Plan on being at least somewhat self-sufficient when possible, hiking & camping gear is lightweight and doesn't take up very much room. Some extra drinking water, food and snacks, a tent, sleeping bags, pads, stove, portable shitter, etc., and anywhere can be home for a day or two.
    Driver50x, R A Wrench and Hombre like this.
  13. Tim
    Joined: Mar 2, 2001
    Posts: 10,296

    from Raytown Mo

    Didn’t even know mapquest still existed. Like mentioned previously google maps or the Waze app will let you avoid interstate, tolls and more.

    also nice is that they both are aware of road construction and closure. Here in the Midwest lately that can add 3 hours to a 3 hour drive. The flooding really did a. Number on the roads, damns and levees last year.

    I know I postponed or canceled several trips this summer because of that.
  14. Every state offers free paper maps and tourist guides. Google it. They will mail them to you no charge.
  15. BamaMav
    Joined: Jun 19, 2011
    Posts: 3,592

    from Berry, AL

    Rand McNally is good, but Universal Maps makes a better Atlas that has a lot of smaller roads on it that Mr McNally doesn't even know exist. I navigated by road atlas for years before I ever got my first GPS, and still carry a newer Rand McNally as well as a 15 or 20 year old Universal Maps atlas in the truck with me. The Universal Maps atlas is a bit harder to find, I can't remember now where I bought mine, some truck stop along the way. One thing I like about it better besides having more roads on it is the town and city index is printed on the same page as the map, no turning to the back of the book to find a city name then turn back and find it on the map.
    lumpy 63 likes this.
  16. blowby
    Joined: Dec 27, 2012
    Posts: 6,113

    from Nicasio Ca

    I look up all the NAPA stores on the way and the shortest route to them.
    j3harleys likes this.
  17. j3harleys
    Joined: May 12, 2010
    Posts: 768

    from colorado

    Most of these maps highlight interesting places to visit. And after you get back home they are enjoyable to look at them and reminisce.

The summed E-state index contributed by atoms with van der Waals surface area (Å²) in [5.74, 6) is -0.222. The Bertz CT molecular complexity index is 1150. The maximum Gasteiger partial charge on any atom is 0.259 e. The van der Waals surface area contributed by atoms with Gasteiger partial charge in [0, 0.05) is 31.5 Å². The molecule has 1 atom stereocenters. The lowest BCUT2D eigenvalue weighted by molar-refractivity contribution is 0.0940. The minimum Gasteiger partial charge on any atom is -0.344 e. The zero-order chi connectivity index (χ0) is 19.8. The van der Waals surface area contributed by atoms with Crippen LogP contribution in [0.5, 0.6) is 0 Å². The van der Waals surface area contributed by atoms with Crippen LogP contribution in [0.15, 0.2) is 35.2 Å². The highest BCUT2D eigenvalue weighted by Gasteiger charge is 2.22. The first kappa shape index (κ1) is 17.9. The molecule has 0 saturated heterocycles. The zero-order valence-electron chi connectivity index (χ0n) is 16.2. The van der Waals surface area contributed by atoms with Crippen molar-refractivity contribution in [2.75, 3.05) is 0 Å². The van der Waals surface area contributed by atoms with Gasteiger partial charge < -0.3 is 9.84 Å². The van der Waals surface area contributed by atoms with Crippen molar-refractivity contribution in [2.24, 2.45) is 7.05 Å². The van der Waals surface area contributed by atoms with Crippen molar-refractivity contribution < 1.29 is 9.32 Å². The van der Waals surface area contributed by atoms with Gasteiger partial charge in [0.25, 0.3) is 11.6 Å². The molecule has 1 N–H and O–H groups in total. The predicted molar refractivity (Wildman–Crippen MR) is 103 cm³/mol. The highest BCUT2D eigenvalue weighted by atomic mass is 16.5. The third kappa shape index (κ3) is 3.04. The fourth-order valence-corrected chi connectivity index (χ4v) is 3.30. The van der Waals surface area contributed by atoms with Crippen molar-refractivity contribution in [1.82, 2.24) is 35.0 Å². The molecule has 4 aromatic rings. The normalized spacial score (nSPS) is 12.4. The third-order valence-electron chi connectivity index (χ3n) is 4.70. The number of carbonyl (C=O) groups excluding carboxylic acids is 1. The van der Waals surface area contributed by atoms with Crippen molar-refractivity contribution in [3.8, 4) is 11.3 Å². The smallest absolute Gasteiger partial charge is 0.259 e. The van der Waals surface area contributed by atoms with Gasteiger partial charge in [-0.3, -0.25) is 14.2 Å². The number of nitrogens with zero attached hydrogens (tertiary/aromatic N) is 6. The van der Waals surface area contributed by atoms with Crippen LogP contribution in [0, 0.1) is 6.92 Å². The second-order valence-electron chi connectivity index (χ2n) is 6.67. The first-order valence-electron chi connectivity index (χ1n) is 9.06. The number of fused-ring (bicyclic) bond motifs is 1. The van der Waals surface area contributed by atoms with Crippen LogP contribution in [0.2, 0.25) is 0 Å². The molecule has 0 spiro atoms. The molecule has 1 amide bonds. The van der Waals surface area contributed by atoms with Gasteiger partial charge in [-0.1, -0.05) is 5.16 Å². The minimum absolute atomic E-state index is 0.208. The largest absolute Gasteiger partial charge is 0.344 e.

R A Wrench and Ron Funkhouser like this.
  18. squirrel
    Joined: Sep 23, 2004
    Posts: 43,970


    I have quite a collection now of 40s-60s maps. They're interesting....mostly because most of the roads are still the same roads. Not much has changed, except that some turned into Interstates.

    It's always a good idea to know where you're going, when you use GPS. It's great for knowing where you are, and knowing how to get there, but it can also take you places you'd rather not go, so you need to know when to ignore it. Same with google maps---but with google maps, you can get real time info about what's going on. As long as there's a signal, which there isn't, in lots of places I end up going!

    Also, the Gazetteer is neat, but not real useful for general navigating, I've found. You need to have maps at several different scales. Google maps is good for that because you can "zoom", but also bad because it's not so easy to figure out the scale you zoomed to (unless you look close, and think hard)
  19. jimgoetz
    Joined: Sep 6, 2013
    Posts: 346


    I use paper maps and GPS . If and when I get lost which I always do, I just use my GPS to the place I want to stop for the night. I almost always stay off interstates.
    Montana1 and squirrel like this.
  20. People ask me if I have a GPS, I usually respond with, "No, I have a M A P S." They kind of look at me a little goofy, like I've lost my mind.

    I do have an old one that a friend gave me, I call it Ethel. It reminds me of this old couple I know, Ethel is always telling Jim which way to go every inch of the way!

    My Ethel is the biggest source of argument in our house. I always have to tell her which way "I" want to go and it argues with me all the time! However, I do like the arrow that tells me which way to turn and how far 'til we get there. ;)
    Truck64 likes this.
  21. squirrel
    Joined: Sep 23, 2004
    Posts: 43,970


    Since I'm usually driving something that I can't hear much in anyways because it's so loud, I mute the sound on the GPS
    lumpy 63 and Montana1 like this.
  22. Oh, I also like the speed down in the corner. My speed-o seems to be a couple slow.